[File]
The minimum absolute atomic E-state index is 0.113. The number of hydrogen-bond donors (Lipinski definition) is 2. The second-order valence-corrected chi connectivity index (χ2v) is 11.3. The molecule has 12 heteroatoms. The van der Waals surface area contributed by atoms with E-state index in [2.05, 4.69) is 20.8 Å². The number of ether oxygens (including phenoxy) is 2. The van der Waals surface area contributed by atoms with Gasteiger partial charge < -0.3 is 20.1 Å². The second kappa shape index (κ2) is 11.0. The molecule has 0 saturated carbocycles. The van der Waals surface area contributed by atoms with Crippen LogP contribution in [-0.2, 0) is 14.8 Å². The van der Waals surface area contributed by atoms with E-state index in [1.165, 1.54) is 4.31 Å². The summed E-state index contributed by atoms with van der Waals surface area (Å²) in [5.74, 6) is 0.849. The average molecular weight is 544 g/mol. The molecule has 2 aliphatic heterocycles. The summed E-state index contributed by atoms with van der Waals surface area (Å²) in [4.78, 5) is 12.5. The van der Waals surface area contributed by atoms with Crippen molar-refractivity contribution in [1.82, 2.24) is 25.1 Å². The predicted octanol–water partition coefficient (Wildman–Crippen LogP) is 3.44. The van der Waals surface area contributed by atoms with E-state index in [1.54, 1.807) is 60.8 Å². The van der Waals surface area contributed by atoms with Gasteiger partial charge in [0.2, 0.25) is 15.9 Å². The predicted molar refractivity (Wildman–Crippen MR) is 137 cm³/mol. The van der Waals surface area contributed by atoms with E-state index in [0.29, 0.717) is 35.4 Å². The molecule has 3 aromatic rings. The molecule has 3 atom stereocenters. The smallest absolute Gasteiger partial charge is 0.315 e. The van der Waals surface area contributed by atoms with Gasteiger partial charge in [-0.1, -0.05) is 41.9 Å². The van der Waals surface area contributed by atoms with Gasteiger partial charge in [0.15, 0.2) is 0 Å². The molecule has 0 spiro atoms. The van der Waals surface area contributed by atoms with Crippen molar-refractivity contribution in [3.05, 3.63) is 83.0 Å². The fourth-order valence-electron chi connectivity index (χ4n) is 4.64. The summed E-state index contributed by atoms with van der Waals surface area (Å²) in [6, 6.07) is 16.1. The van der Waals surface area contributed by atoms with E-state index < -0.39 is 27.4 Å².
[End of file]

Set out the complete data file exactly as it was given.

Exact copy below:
The minimum absolute atomic E-state index is 0.113. The number of hydrogen-bond donors (Lipinski definition) is 2. The second-order valence-corrected chi connectivity index (χ2v) is 11.3. The molecule has 12 heteroatoms. The van der Waals surface area contributed by atoms with E-state index in [2.05, 4.69) is 20.8 Å². The number of ether oxygens (including phenoxy) is 2. The van der Waals surface area contributed by atoms with Gasteiger partial charge < -0.3 is 20.1 Å². The second kappa shape index (κ2) is 11.0. The molecule has 0 saturated carbocycles. The van der Waals surface area contributed by atoms with Crippen LogP contribution in [-0.2, 0) is 14.8 Å². The van der Waals surface area contributed by atoms with E-state index in [1.165, 1.54) is 4.31 Å². The summed E-state index contributed by atoms with van der Waals surface area (Å²) in [5.74, 6) is 0.849. The average molecular weight is 544 g/mol. The molecule has 2 aliphatic heterocycles. The summed E-state index contributed by atoms with van der Waals surface area (Å²) in [4.78, 5) is 12.5. The van der Waals surface area contributed by atoms with Crippen molar-refractivity contribution in [1.82, 2.24) is 25.1 Å². The predicted octanol–water partition coefficient (Wildman–Crippen LogP) is 3.44. The van der Waals surface area contributed by atoms with E-state index in [1.54, 1.807) is 60.8 Å². The van der Waals surface area contributed by atoms with Gasteiger partial charge in [0.2, 0.25) is 15.9 Å². The predicted molar refractivity (Wildman–Crippen MR) is 137 cm³/mol. The van der Waals surface area contributed by atoms with E-state index in [0.29, 0.717) is 35.4 Å². The molecule has 3 aromatic rings. The molecule has 3 atom stereocenters. The smallest absolute Gasteiger partial charge is 0.315 e. The van der Waals surface area contributed by atoms with Gasteiger partial charge in [-0.1, -0.05) is 41.9 Å². The van der Waals surface area contributed by atoms with Gasteiger partial charge in [0.15, 0.2) is 0 Å². The molecule has 0 spiro atoms. The van der Waals surface area contributed by atoms with Crippen molar-refractivity contribution in [3.05, 3.63) is 83.0 Å². The fourth-order valence-electron chi connectivity index (χ4n) is 4.64. The summed E-state index contributed by atoms with van der Waals surface area (Å²) in [6, 6.07) is 16.1. The van der Waals surface area contributed by atoms with E-state index < -0.39 is 27.4 Å².